As a small business owner, you know the expenditures never stop, even when your income gets tight. You try to spend carefully, save where you can, cut corners where you think it won’t be noticed much and hope it doesn’t cost you in terms of service or clients. But some savings tactics backfire in multiple ways, such as reducing the price of your professional headshots by handing one of your employees a camera and asking them to take your picture, then deciding, “Hey, that was so easy. Let’s get everyone’s photos and use them for the website and promotional materials!”
In the era of easy-to-use P.H.D. (photo-slang for ‘Push Here Dummy’) cameras and smartphones, there is considerable temptation to forego the pro and stand by your staffer’s amateur but earnest efforts. It’s a nice thing to do, but in business, it’s not the right thing to do. Here’s why:
You put your employee on the spot
It’s hard for someone whose salary you’re paying to tell you no. So they take your photo even though they know it’s a bad idea because there’s no way to get out of the situation. It’s a damned-if-they-do-damned-if-they-don’t conundrum.
The employee as cinematographer
Because the camera is in their hands, the staffer feels powerful and creative. They’ve seen classic movies and film noir. And wouldn’t it be great to recreate a famous film scene around your headshot? Something black and white and moody all over, maybe in the rain, with you wearing a black turtleneck and leaning against a graffiti-covered wall, and…just stop this right here. This is a business, not Documentary Filmmaking 101. Keep the headshot conservative and leave creativity in the office and for the clients.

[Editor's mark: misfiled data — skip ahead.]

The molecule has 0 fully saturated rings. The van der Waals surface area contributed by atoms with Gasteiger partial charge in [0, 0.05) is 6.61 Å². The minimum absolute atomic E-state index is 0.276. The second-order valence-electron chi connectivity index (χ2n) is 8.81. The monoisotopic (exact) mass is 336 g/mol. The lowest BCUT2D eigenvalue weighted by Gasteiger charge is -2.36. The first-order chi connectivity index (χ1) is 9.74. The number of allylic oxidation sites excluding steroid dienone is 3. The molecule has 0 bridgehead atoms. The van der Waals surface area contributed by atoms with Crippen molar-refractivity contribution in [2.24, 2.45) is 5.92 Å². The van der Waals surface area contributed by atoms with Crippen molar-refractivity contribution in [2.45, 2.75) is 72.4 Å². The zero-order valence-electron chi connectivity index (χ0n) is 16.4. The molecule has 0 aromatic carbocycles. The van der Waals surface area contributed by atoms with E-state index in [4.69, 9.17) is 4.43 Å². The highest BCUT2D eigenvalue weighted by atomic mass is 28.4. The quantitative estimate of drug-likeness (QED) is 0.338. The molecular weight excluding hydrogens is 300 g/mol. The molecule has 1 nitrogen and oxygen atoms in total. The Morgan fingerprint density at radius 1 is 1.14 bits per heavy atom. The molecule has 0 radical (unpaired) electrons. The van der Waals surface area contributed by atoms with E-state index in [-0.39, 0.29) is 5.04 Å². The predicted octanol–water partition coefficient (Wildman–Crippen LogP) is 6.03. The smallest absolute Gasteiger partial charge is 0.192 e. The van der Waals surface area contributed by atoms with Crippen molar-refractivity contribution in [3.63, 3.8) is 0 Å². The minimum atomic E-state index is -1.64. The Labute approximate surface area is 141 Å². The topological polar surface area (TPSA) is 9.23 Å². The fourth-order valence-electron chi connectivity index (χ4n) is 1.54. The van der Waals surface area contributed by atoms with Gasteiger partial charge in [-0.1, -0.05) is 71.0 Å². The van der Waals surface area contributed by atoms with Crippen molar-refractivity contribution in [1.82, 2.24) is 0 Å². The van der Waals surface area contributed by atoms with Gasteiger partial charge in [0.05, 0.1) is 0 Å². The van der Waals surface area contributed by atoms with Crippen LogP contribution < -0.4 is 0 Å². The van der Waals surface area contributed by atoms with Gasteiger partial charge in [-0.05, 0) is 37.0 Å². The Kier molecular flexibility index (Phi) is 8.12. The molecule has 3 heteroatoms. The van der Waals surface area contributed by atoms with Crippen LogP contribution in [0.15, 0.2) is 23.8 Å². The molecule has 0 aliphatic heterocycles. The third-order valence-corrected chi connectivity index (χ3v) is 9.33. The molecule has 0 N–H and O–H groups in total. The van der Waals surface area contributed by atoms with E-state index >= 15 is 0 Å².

Your employee probably isn’t an experienced photographer
The staffer has some decent experience with family and vacation photos, but a professional headshot requires proper lighting, angling, background color, hair and makeup styling and facial expression. And office protocol requires good manners; the staffer won’t be honest enough to tell you, “Look, your current carrot-red hair color is hideously wrong for this, and there’s not enough photo-shopping on earth for me to fix it.”
Your employee will go along with your picture selection
If you like the picture, they’ll tell you it’s great, even if the reality is closer to FBI Most Wanted List quality. They won’t argue with the person signing their paycheck, and it’s just not a lengthy discussion anyone wants to have when their desk is piled with work, they have 30 emails waiting and a dozen phone calls to return.
It’s likely a spur-of-the-moment decision
You won’t be dressed, made-up or coiffed properly for the professional headshot if you do this in your office. That’s not to say you come to work looking like something out of an all-night, alcohol-fueled “What Happens in Vegas, Stays in Vegas” commercial. But a great business look and a great headshot look are two different things; the latter needs the assistance of a photography professional.
The results cost you
While the employee’s time is free (aside from their salary) and downloading the photo onto your website and promotional materials takes only a short time, the poor quality result reflects on you. The photo looks cheap because it is cheap. It looks like you didn’t care enough to present yourself as a professional. It doesn’t say, “I want you as a client and I can be trusted.”
So after knowing this, forgo the decision to save expenses by getting cheap headshots and opt for polished headshots taken by a photography professional. Take the pressure off your staff and contact Korey Howell Photography for the best in professional headshots for you and your staff. No matter where and how your picture is viewed, you confidently present your best look to the business world.